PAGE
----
“If you have built castles in the sky
Let not your dreams go to waste;
Just build the foundations under them.”
Henry David Thoreau

We’ve been working our way down from the religious superstructure of belief, through the behaviors that embody our spiritual life, and now we’re coming to the basic identity questions that motivate Christian life. Descartes seemed to answer the fundamental question of identity for the modern era with “I think, therefore I am.” Human identity was fixed, factual, and self-contained. In the postmodern world, the questions have shifted from “who am I?” to “where am I?” and “whose am I?” That is, we experience our identities as dynamic and relational. In Christian terms, we should talk less about propositional ideas of God and more about prepositions: who are we in, through, with, and toward God, and who is God in/through/with/toward us? For a Christian community, belonging must be more than a membership roster with its attendant trivial obligations; it must be a dynamic relationship with God, neighbor, and self.

Under a recent major revision to the Presbyterian form of church government, we find ourselves without the category of “inactive member.” We used to keep rolls of “baptized members,” meaning children of members who had been baptized into the life of the church; “active members” who participated regularly in the life of the church (whatever we meant by that); and “inactive members,” who no longer participated in congregational life but had not requested to be removed from the rolls altogether. A colleague described the inactive list as a kind of tacit reservation for the funeral: the church would be expected to do one last thing for this member, but we shouldn’t count on seeing them anytime before that. The task force that worked so hard to revise our form of government asked rightly what “inactive” could mean relative to a definition of membership as “a commitment to participate in Christ’s mission” (Book of Order G-1.0304). Of course, we are still strongly encouraged to extend pastoral care to those who no longer participate in the church, but the record-keeping no longer has an official category for them.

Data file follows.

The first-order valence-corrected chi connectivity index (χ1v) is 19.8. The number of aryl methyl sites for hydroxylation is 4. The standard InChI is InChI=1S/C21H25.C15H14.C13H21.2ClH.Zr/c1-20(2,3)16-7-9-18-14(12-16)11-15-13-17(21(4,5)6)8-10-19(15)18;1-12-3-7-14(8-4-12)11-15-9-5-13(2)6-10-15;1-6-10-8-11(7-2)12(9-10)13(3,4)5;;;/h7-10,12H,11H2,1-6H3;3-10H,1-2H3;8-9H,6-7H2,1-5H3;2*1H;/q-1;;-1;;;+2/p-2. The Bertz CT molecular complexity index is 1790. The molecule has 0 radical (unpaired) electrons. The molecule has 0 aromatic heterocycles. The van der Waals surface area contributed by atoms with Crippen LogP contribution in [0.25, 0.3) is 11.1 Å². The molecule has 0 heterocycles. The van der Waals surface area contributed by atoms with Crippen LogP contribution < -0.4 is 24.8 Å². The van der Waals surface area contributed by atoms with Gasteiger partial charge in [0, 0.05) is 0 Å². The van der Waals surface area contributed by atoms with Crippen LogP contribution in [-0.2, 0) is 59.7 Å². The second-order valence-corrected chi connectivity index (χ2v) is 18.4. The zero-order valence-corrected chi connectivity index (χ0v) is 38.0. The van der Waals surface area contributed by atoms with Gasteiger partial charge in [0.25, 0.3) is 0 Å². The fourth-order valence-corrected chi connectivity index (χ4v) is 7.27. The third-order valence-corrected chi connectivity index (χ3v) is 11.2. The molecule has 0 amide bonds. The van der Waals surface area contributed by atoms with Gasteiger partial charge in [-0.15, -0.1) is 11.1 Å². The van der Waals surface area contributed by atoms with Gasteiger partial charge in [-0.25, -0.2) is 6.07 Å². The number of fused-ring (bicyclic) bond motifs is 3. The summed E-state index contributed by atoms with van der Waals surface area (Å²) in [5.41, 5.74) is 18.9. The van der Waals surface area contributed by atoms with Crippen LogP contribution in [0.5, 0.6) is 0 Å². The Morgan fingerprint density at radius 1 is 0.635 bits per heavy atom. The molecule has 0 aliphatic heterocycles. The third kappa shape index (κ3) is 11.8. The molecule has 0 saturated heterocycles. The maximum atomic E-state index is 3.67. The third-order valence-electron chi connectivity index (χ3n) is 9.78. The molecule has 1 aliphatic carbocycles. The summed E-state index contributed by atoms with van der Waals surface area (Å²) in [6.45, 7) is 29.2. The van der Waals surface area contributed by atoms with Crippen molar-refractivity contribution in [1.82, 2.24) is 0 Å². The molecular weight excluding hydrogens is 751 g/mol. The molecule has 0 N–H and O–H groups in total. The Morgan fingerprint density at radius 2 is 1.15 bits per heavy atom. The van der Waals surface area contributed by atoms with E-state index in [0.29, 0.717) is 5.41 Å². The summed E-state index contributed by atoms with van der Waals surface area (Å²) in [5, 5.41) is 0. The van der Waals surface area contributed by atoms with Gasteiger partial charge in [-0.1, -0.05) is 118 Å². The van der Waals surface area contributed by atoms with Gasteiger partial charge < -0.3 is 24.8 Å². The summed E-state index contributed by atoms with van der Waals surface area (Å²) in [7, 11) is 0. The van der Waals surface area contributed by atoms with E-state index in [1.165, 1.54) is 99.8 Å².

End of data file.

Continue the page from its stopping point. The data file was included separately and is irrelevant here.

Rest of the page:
In light of this, our membership committee has pondered about what to do with the sizable “inactive list” (no longer a “roll”) we’ve accumulated over the years. We’ve talked about what it would entail to make a good-faith effort to track these folks down and ask them if they wanted to become “active members” again, or what it would mean to simply acknowledge that “inactive” means “no longer a member” and keep the list for historical and pastoral purposes (this is effectively the default position). Overall, we’re pushing against the question of what exactly we mean by membership to begin with. What constitutes active participation in the life of the church – certain levels of financial support, worship attendance, or service on a committee? Certainly not a doctrinal sign-off on a set of beliefs, which (even if we had a solid creedal consensus) is going about it the wrong way. We have long-standing “active” members who seem to have no interest in what we believe or what we do on Sundays, and we have non-members who attend every week and probably do more to support the church than many whose names are on the roster. I don’t take any of this particularly personally (and certainly don’t mean it as such), but it illustrates to me what an empty notion “membership” has become.

If I could rewrite the standards myself, here’s what I would do:

  1. Membership is an annual commitment to a particular, individual level of participation in the life of the church. This does include worship attendance, service in some kind of ministry of the church, some regular spiritual practice (whatever we mean by that), and financial support in whatever amount is appropriate for a given person.
  2. We hold people to these commitments out of pastoral concern, because the point of membership is to grow and deepen our spiritual lives in a particularly deliberate way.
  3. If someone decides not to renew membership or make commitments in a given year, they remain on a list of those who should continue to receive attention from the pastor and others (especially the Deacons). This list is to embody the hymn’s promise: “The soul that on Jesus hath leaned for repose… I’ll never, no, never, no, never forsake.”

What I’m less clear about is what the looser relational network of the church could/should look like. How do we make space for people to find a dynamic, fluid relationship with God/self/other, while also living out a commitment to real deep welcome? What does belonging act like? I’m probably trying too hard to reverse the terms so behavior and belief flow out of belonging. It’s something more of an interplay between the three, and I’m having a hard time putting that in any clear terms.

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